William H. Seward,
    Secretary of State

  • oromagi
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  • oromagi
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    SCONES:

    3 cups All-Purpose Flour
    1/4 cup Granulated Sugar
    1 tbs Baking Powder
    1 tsp Kosher Salt
    1 tbs Orange Zest
    1 cup Whole Fresh Cranberries
    1/2 cup Butter, Cold
    1 cup Buttermilk

    WASH:

    1 Egg
    1 tbs Water

    GLAZE:

    1/2 cup Powdered Sugar
    1 tbs cream
    1 tbs Orange Juice

    SCONES:

    Preheat the oven to 400°F and line a baking sheet with parchment paper.

    In a large bowl, whisk together the flour, sugar, baking powder, kosher salt, and orange zest.

    Toss in the cranberries and stir for a minute to coat them with the flour.

    Cut the butter into the flour mixture until coarse crumbles form

    Pour in the buttermilk and incorporate it gently using a sturdy rubber spatula or wooden spoon.

    Turn the mixture out onto a lightly floured surface and pat it out to about 3/4 “ thickness.

    Make a circle with the dough and then slice it like a pie.

    Lightly beat together the egg and water and then brush the tops of the scones.

    Place the scones on the prepared baking sheet about an inch apart.

    Bake for 12-14 minutes.

    GLAZE:

    Mix together the powdered sugar, milk, and orange juice until smooth.
    Drizzle the glaze over each scone



  • oromagi
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    I have fallen in love with American names,
    The sharp names that never get fat,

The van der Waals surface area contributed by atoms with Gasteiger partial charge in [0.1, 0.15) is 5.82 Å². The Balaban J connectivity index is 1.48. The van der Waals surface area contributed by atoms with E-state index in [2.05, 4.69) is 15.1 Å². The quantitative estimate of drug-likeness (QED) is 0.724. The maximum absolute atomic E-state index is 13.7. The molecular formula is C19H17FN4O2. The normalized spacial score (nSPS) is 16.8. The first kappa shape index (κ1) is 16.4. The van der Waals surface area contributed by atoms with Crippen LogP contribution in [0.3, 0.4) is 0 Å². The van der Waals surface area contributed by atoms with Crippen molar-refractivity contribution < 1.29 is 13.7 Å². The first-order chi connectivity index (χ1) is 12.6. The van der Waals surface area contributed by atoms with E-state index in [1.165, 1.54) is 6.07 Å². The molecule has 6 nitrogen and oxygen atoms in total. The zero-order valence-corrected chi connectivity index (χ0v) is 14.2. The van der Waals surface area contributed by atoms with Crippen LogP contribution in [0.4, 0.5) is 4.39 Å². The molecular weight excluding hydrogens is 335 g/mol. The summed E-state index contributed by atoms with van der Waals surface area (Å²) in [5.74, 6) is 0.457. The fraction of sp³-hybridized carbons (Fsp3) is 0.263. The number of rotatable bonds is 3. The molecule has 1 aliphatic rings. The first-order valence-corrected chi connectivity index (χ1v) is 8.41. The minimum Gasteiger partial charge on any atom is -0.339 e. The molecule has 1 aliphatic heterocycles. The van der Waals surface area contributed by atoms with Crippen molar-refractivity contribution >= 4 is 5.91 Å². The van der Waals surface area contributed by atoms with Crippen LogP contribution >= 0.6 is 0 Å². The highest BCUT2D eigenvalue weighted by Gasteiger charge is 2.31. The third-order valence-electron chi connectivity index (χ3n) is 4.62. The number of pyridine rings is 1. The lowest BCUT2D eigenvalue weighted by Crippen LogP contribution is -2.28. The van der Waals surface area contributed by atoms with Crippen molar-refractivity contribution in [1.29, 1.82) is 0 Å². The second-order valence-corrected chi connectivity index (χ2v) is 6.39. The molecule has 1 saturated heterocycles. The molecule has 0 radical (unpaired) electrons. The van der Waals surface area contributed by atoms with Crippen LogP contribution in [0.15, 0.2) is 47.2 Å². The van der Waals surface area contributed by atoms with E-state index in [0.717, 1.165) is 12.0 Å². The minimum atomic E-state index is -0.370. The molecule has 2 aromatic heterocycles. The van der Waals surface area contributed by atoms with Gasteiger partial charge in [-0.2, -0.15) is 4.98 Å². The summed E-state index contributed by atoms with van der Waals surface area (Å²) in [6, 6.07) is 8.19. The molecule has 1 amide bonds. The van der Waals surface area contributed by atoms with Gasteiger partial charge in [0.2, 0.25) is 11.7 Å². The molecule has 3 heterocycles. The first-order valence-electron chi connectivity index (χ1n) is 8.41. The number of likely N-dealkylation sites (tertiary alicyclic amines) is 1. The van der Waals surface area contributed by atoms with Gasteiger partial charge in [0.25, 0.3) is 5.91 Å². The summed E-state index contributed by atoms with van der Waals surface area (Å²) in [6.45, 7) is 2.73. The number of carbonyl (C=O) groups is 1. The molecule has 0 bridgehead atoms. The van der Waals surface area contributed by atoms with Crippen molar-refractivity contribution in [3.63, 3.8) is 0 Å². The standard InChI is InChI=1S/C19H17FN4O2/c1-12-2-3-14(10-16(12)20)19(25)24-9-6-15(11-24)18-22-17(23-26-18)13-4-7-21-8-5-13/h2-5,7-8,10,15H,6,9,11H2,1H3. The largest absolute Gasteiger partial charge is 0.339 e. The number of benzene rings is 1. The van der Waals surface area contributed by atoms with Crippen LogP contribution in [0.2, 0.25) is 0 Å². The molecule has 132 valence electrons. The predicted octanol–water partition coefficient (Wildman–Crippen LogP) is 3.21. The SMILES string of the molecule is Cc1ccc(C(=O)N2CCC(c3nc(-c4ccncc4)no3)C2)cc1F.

The snakeskin-titles of mining-claims,
    The plumed war-bonnet of Medicine Hat,
    Tucson and Deadwood and Lost Mule Flat.

    Seine and Piave are silver spoons,
    But the spoonbowl-metal is thin and worn,
    There are English counties like hunting-tunes
    Played on the keys of a postboy's horn,
    But I will remember where I was born.

    I will remember Carquinez Straits,
    Little French Lick and Lundy's Lane,
    The Yankee ships and the Yankee dates
    And the bullet-towns of Calamity Jane.
    I will remember Skunktown Plain.

    I will fall in love with a Salem tree
    And a rawhide quirt from Santa Cruz,
    I will get me a bottle of Boston sea
    And a blue-gum nigger to sing me blues.
    I am tired of loving a foreign muse.

    Rue des Martyrs and Bleeding-Heart-Yard,
    Senlis, Pisa, and Blindman's Oast,
    It is a magic ghost you guard
    But I am sick for a newer ghost,
    Harrisburg, Spartanburg, Painted Post.

    Henry and John were never so
    And Henry and John were always right?
    Granted, but when it was time to go
    And the tea and the laurels had stood all night,
    Did they never watch for Nantucket Light?

    I shall not rest quiet in Montparnasse.
    I shall not lie easy at Winchelsea.
    You may bury my body in Sussex grass,
    You may bury my tongue at Champmedy.
    I shall not be there. I shall rise and pass.
    Bury my heart at Wounded Knee.

    -Stephen Vincent Benet

  • oromagi